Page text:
Who does not like baklava?
You know the taste, and you love it, don’t you? Sure you cannot find the freshest ingredients an expert claims to be using, but you can get close to it by using this recipe I have taken from “Sultan’s Kitchen” by Ozcan Ozan. I suggest this book to everybody who is interested in Turkish cooking. Do not know how many times I have made this dessert over the years, and this recipe never fails. Having the filo doughs already made helps a lot, too! I can roll dough myself, but never tried to make baklava from scracth — that would be challenging to say the least.
Make sure to start making baklava when you are not pressured for time, as it takes some effort to brush all those filo dough one by one; remember, nothing that tasty comes easy! The amount of butter should not be surprising, but believe me, it does not give you stomach ache. Also, do not make it when you are hungry. The smell coming out of the oven will make it worse. All these are fair warnings. ..
Many debates on who made it first, which culture it belongs to etc etc. Who cares? Just eat it and enjoy. Having said that, I simply do not like the syrup when it is made with honey. :( Some people I know had never had a chance to have it with this simple syrup, and once they try this, they like it better. Also, it should not be soggy at all. You should still be able to taste the crispiness of the buttered dough.
OK, I do not want to write anymore. You can try it out and taste it for yourself, and call me over for a piece, will you?
- 2 1/2 cups water
- 3 1/2 cups sugar
- 2 Tbs lemon juice
- 3 cups walnuts, plus extra for sprinkling (optional)
- 3 Tbs sugar
- 1 1/2 cups unsalted clarified butter (recipe follows)
- 2 packages of filo dough, each containing about 20 – 22 sheets of dough
- Finely chopped pistachio nuts (optional)
Steps to make it:
- Heat the oven to 375F
- The syrup: combine cold water with sugar in a medium-size saucepan. Boil the mixture for 5 mins, then lower the heat and simmer, uncovered for about 15 mins. The syrup is ready when it is light yellow, and when a small spoonful dropped onto a wooden surface and cooled is tacky. Stir the lemon juice into the syrup and set it aside to cool.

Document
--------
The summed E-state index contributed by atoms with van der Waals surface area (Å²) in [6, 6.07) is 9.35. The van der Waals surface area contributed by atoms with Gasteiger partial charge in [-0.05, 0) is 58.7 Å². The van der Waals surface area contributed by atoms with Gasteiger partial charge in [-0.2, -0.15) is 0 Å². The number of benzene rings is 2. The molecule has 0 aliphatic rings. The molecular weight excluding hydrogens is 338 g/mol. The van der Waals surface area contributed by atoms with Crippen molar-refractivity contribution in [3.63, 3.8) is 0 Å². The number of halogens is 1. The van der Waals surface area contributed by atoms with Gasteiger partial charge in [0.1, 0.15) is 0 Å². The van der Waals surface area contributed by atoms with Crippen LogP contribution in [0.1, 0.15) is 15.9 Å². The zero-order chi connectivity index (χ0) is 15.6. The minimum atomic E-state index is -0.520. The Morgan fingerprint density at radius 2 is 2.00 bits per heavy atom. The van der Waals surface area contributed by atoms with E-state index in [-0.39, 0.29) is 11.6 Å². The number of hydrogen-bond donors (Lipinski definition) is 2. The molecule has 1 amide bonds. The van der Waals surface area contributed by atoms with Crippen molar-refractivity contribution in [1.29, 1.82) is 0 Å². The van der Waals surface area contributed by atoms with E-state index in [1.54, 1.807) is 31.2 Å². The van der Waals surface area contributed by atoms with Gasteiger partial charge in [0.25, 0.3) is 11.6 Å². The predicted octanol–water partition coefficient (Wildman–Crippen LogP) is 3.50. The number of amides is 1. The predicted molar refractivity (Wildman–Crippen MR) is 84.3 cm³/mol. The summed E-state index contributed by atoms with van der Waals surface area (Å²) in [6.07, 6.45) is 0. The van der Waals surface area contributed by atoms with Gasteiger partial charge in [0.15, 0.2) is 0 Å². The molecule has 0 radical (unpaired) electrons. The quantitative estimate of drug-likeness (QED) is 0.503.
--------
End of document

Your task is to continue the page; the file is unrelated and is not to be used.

- The clarified butter: Melt a pound of butter in a saucepan over low heat until white foam appears on the surface. Skim and discard the foam. Slowly pour the clarified butter in a bowl, leaving behind and discarding the milk solids that have collected at the bottom of the pan. It will keep for a few weeks stored in a cool place. Mr. Ozan suggests using this technique as the clarified butter lacks the impurities that cause butter to burn easily and turn black.
- Place the walnuts and sugar in a food processor. Process until medium to finely ground – do not grind too fine. Set aside.
- Brush the inside of a 14 x 18 x 1 inch baking pan all over with a little of the clarified butter. Place one sheet of dough in the pan. With a wide pastry brush, lightly brush the dough with a little of the clarified butter. Continue layering the dough and brushing with butter until one package of dough is used.
- Spread the walnuts over the dough and lightly sprinkle it with water – using a plant mister is best — to help the dough adhere to the walnuts when the next layer is added, Using the second package of filo dough, layer the dough over the walnuts, brushing each sheet with a little of the butter. Trim the pastry edges to fit neatly in the baking pan. Brush the top layer and the edges with clarified butter.
- Using a sharp knife dipped in hot water, cut through the dough halfway down the height of the pan. To make 48 pieces, make 4 lengthwise cuts and 12 crosswise cuts.
- Bake the baklava in the center of the oven for 30 mins. Lower the heat to 325F and bake for additional 30 mins, until the top is light golden. Remove the baklava from the oven and let it sit at room temperature for about 10 mins. Recut the pastries along the lines all the way to the bottom of the baking pan and pour the cold syrup evenly over the cut lines. Sprinkle the baklava with ground walnuts or pistachio nuts, if so desired, and let it cool completely. Serve at room temperature.
Note: Baklava keeps for one week stored in a cool, dry place. That is, if you can stop yourself from eating it all!
For the pics of professionally made ones, take a look at http://lezzetinizinde.blogspot.com/2005/10/karaky-gllolunun-baklavas-18.html